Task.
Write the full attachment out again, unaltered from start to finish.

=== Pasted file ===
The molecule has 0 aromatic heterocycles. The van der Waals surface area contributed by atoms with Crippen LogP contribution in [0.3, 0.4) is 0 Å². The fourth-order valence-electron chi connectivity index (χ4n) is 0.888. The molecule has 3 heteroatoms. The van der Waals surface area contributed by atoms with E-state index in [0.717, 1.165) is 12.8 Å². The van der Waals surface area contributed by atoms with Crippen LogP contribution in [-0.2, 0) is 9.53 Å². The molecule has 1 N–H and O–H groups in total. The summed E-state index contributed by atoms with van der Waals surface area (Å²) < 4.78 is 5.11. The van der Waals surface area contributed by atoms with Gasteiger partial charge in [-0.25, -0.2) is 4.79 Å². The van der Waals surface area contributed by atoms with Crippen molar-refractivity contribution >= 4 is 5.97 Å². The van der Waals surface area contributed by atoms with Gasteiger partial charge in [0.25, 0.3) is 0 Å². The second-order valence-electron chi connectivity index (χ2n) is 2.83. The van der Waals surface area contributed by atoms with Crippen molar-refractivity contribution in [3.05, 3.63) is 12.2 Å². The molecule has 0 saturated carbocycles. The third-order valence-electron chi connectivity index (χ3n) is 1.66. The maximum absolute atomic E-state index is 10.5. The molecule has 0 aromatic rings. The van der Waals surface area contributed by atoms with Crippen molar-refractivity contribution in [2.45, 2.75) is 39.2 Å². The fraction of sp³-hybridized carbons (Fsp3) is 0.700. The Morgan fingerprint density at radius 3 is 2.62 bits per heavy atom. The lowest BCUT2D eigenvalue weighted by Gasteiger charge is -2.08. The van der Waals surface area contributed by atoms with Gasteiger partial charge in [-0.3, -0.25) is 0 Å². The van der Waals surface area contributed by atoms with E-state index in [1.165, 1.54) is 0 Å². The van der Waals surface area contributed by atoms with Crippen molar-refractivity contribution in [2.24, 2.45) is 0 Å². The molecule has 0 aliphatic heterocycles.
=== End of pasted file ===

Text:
The molecule has 0 aromatic heterocycles. The van der Waals surface area contributed by atoms with Crippen LogP contribution in [0.3, 0.4) is 0 Å². The fourth-order valence-electron chi connectivity index (χ4n) is 0.888. The molecule has 3 heteroatoms. The van der Waals surface area contributed by atoms with E-state index in [0.717, 1.165) is 12.8 Å². The van der Waals surface area contributed by atoms with Crippen LogP contribution in [-0.2, 0) is 9.53 Å². The molecule has 1 N–H and O–H groups in total. The summed E-state index contributed by atoms with van der Waals surface area (Å²) < 4.78 is 5.11. The van der Waals surface area contributed by atoms with Gasteiger partial charge in [-0.25, -0.2) is 4.79 Å². The van der Waals surface area contributed by atoms with Crippen molar-refractivity contribution >= 4 is 5.97 Å². The van der Waals surface area contributed by atoms with Gasteiger partial charge in [0.25, 0.3) is 0 Å². The second-order valence-electron chi connectivity index (χ2n) is 2.83. The van der Waals surface area contributed by atoms with Crippen molar-refractivity contribution in [3.05, 3.63) is 12.2 Å². The molecule has 0 saturated carbocycles. The third-order valence-electron chi connectivity index (χ3n) is 1.66. The maximum absolute atomic E-state index is 10.5. The molecule has 0 aromatic rings. The van der Waals surface area contributed by atoms with Crippen molar-refractivity contribution in [2.45, 2.75) is 39.2 Å². The fraction of sp³-hybridized carbons (Fsp3) is 0.700. The Morgan fingerprint density at radius 3 is 2.62 bits per heavy atom. The lowest BCUT2D eigenvalue weighted by Gasteiger charge is -2.08. The van der Waals surface area contributed by atoms with Gasteiger partial charge in [-0.3, -0.25) is 0 Å². The van der Waals surface area contributed by atoms with E-state index in [1.165, 1.54) is 0 Å². The van der Waals surface area contributed by atoms with Crippen molar-refractivity contribution in [2.24, 2.45) is 0 Å². The molecule has 0 aliphatic heterocycles.